Driving efficiencies

Al Hamid Group has implemented Microsoft Business Solutions’ Great Plains 7.0 enterprise resource planning (ERP) application at its head office and Abu Dhabi Motors operation.

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By  Matthew Southwell Published  August 20, 2003

|~||~||~|Al Hamid Group has implemented Microsoft Business Solutions’ Great Plains 7.0 enterprise resource planning (ERP) application at its head office and Abu Dhabi Motors operation. In addition to delivering on the business group’s mantra of ‘non stop development,’ the project will allow Al Hamid to fully automate its business processes, cut costs and improve information access throughout the enterprise.

According to Jamal Shihadeh, financial controller of Abu Dhabi Motors, the deployment of an integrated ERP application was necessary if Al Hamid was to improve its management practices, accelerate its business processes and move forward as a trading entity.

“We had been looking for an integrated system for some time because we needed a technology to better manage the company from a financial point of view,” he says. “We needed a solution that would integrate with our existing systems, provide a total overview of our operations and deliver full business intelligence throughout our organisation,” he adds.

After scouring the market, Al Hamid was left with three options — SAP, Oracle and Great Plains. R/3 was discounted quickly due to its size, while the Microsoft software offered a favourable cost/benefit ratio compared to Oracle’s app.

An inhouse team, in conjunction with MDS Solutions, carried out the project. In addition to implementing the ERP app, the team also had to integrate it with Abu Dhabi Motors’ BMW specific front office system. This was done using a series of APIs written by the business group’s inhouse IT team over a two month period with an RPG2 programme. Now, when an invoice is generated in the front office system, the information is automatically updated in Great Plains.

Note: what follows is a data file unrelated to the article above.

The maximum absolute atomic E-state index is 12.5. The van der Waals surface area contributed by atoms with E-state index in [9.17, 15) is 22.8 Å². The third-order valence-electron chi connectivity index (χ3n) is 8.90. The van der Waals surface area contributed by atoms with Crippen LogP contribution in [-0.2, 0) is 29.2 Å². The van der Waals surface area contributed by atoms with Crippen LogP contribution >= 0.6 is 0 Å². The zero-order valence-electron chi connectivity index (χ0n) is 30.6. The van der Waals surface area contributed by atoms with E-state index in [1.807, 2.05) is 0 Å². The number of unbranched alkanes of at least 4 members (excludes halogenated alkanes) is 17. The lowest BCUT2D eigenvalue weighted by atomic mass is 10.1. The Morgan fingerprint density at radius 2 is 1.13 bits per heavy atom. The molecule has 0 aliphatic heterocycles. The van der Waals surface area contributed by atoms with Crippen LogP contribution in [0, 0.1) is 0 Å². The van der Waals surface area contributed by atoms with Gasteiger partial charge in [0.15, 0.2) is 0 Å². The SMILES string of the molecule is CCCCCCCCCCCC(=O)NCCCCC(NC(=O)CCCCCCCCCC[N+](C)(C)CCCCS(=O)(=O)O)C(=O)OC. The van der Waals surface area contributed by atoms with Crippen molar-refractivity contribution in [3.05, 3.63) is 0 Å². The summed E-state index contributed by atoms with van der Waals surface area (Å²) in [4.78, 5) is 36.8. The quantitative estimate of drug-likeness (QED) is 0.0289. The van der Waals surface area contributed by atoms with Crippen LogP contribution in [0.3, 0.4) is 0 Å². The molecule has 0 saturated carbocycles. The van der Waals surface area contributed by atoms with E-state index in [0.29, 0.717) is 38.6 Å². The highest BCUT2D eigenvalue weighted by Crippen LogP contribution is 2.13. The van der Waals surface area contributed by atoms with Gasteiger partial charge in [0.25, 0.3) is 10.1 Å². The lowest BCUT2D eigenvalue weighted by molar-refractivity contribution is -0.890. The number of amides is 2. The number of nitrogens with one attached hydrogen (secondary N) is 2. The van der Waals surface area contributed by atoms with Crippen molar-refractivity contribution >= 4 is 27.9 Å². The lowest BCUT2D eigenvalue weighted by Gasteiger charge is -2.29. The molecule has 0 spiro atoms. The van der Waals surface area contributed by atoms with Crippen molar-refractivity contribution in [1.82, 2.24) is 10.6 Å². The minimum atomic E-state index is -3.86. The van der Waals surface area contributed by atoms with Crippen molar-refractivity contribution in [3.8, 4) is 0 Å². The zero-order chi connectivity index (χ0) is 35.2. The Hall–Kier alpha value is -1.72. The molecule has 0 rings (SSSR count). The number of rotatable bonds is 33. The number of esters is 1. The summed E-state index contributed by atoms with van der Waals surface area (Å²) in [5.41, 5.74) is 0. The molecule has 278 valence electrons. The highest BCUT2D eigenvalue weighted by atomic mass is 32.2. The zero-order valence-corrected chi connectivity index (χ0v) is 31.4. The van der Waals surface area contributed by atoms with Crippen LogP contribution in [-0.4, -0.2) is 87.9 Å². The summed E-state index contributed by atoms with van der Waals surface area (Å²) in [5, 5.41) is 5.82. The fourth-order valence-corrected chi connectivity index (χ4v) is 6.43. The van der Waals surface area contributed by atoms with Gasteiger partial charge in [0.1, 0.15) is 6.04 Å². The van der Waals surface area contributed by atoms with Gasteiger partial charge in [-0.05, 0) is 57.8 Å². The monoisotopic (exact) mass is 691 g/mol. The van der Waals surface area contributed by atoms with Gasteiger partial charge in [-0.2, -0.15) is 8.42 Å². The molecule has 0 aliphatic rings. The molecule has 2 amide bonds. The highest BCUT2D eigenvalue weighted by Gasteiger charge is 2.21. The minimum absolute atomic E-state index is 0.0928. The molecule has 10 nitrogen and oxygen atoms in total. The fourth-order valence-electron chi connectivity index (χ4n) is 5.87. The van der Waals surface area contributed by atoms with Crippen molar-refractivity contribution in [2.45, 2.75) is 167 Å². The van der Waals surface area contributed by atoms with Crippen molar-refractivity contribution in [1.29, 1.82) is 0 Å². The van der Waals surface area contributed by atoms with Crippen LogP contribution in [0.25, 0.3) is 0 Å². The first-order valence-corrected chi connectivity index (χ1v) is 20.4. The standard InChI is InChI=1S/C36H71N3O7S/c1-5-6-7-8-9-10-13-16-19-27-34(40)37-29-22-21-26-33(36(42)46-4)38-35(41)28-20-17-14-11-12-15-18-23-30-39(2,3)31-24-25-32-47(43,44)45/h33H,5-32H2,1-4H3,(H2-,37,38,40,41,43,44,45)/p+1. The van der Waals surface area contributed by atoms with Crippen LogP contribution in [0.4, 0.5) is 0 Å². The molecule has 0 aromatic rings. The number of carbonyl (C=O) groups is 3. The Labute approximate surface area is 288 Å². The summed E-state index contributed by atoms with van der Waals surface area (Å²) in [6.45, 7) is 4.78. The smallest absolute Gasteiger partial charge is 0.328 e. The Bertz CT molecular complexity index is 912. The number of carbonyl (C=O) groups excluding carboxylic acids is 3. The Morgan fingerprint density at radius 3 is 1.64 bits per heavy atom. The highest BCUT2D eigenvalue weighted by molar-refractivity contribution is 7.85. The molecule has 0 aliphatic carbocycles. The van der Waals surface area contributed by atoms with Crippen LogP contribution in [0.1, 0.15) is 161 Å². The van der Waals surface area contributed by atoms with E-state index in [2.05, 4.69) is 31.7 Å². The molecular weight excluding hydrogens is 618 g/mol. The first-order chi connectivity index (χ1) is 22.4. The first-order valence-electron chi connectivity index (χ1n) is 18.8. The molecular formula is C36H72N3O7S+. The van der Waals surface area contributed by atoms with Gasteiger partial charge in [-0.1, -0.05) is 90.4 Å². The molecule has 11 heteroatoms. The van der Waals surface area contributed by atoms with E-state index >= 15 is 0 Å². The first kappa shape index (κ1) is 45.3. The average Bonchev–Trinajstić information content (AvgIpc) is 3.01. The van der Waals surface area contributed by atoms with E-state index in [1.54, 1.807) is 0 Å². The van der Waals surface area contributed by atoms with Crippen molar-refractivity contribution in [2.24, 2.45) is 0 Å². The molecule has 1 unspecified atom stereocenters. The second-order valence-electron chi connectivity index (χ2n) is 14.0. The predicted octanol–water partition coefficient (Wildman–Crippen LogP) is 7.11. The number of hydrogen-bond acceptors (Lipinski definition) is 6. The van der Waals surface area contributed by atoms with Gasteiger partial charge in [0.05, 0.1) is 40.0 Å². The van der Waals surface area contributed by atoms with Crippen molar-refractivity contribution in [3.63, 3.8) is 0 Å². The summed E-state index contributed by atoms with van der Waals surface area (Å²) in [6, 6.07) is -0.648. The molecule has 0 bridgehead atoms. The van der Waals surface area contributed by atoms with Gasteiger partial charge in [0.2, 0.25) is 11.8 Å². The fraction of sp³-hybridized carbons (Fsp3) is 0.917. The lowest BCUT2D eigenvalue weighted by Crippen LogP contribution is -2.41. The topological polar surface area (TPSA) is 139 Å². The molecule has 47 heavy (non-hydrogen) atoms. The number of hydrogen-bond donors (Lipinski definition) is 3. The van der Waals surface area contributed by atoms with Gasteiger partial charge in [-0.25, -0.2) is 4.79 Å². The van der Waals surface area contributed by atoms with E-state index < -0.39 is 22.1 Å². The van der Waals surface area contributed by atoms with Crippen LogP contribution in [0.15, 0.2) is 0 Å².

Furthermore, because the Great Plains solution replaces an aging proprietary application, the business group had to ensure that the relevant information was migrated from the old system to the new. This was also done by the IT department, which downloaded the data to Excel and imported it to Great Plains. Data integrity was ensured as Al Hamid’s finance department worked on the two systems in parallel between March and May this year to make sure they tallied.

“We have been closing month by month in Great Plains and our old system. The figures matched so we felt comfortable with what we were doing. This process continued until May 31, when we stopped using the old system and moved to Great Plains completely,” explains Shihadeh.
In parallel to the integration and migration project, Al Hamid Group has overhauled its server environment and network infrastructure to ensure that remote locations can access information quickly and send financial data back to headquarters. This was done with leased lines, ISDN connections and a centralised router from Cisco.

“We worked on the network and we bought a new AS/400 server. We needed a new server because we wanted to connect a lot of locations to the head office. We evaluated our IT infrastructure and we realised that we needed to upgrade it. We have now done that,” Shihadeh says.